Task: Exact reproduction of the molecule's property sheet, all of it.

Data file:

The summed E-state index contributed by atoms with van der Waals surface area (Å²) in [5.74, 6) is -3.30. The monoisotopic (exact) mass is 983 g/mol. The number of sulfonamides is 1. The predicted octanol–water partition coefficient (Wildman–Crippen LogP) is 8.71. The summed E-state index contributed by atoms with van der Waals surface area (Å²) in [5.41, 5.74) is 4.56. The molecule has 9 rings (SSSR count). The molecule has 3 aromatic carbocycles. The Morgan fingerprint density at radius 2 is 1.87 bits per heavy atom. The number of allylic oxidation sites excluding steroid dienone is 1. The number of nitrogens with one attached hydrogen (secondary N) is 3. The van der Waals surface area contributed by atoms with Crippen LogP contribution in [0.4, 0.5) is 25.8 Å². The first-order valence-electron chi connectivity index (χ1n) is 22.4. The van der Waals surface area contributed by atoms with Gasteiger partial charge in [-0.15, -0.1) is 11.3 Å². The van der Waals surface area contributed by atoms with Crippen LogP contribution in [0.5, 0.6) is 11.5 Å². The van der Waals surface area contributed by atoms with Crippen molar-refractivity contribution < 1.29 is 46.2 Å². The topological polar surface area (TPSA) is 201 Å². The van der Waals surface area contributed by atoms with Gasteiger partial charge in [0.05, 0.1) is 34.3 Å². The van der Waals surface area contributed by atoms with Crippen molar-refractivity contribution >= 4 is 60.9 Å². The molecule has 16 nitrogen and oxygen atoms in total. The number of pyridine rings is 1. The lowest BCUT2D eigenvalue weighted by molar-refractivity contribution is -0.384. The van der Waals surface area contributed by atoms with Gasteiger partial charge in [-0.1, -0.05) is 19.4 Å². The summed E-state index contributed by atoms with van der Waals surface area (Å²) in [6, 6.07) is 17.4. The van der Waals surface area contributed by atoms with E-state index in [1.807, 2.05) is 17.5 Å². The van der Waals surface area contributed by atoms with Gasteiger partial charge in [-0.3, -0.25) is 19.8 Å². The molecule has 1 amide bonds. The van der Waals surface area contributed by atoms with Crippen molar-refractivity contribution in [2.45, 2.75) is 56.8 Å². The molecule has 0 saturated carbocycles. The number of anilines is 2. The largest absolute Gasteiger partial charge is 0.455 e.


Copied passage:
The summed E-state index contributed by atoms with van der Waals surface area (Å²) in [5.74, 6) is -3.30. The monoisotopic (exact) mass is 983 g/mol. The number of sulfonamides is 1. The predicted octanol–water partition coefficient (Wildman–Crippen LogP) is 8.71. The summed E-state index contributed by atoms with van der Waals surface area (Å²) in [5.41, 5.74) is 4.56. The molecule has 9 rings (SSSR count). The molecule has 3 aromatic carbocycles. The Morgan fingerprint density at radius 2 is 1.87 bits per heavy atom. The number of allylic oxidation sites excluding steroid dienone is 1. The number of nitrogens with one attached hydrogen (secondary N) is 3. The van der Waals surface area contributed by atoms with Crippen LogP contribution in [0.4, 0.5) is 25.8 Å². The first-order valence-electron chi connectivity index (χ1n) is 22.4. The van der Waals surface area contributed by atoms with Gasteiger partial charge in [-0.15, -0.1) is 11.3 Å². The van der Waals surface area contributed by atoms with Crippen LogP contribution in [0.5, 0.6) is 11.5 Å². The van der Waals surface area contributed by atoms with Crippen molar-refractivity contribution < 1.29 is 46.2 Å². The topological polar surface area (TPSA) is 201 Å². The van der Waals surface area contributed by atoms with Gasteiger partial charge in [0.05, 0.1) is 34.3 Å². The van der Waals surface area contributed by atoms with Crippen molar-refractivity contribution >= 4 is 60.9 Å². The molecule has 16 nitrogen and oxygen atoms in total. The number of pyridine rings is 1. The lowest BCUT2D eigenvalue weighted by molar-refractivity contribution is -0.384. The van der Waals surface area contributed by atoms with Gasteiger partial charge in [-0.1, -0.05) is 19.4 Å². The summed E-state index contributed by atoms with van der Waals surface area (Å²) in [6, 6.07) is 17.4. The van der Waals surface area contributed by atoms with E-state index in [1.807, 2.05) is 17.5 Å². The van der Waals surface area contributed by atoms with Gasteiger partial charge in [-0.3, -0.25) is 19.8 Å². The molecule has 1 amide bonds. The van der Waals surface area contributed by atoms with Crippen molar-refractivity contribution in [2.45, 2.75) is 56.8 Å². The molecule has 0 saturated carbocycles. The number of anilines is 2. The largest absolute Gasteiger partial charge is 0.455 e.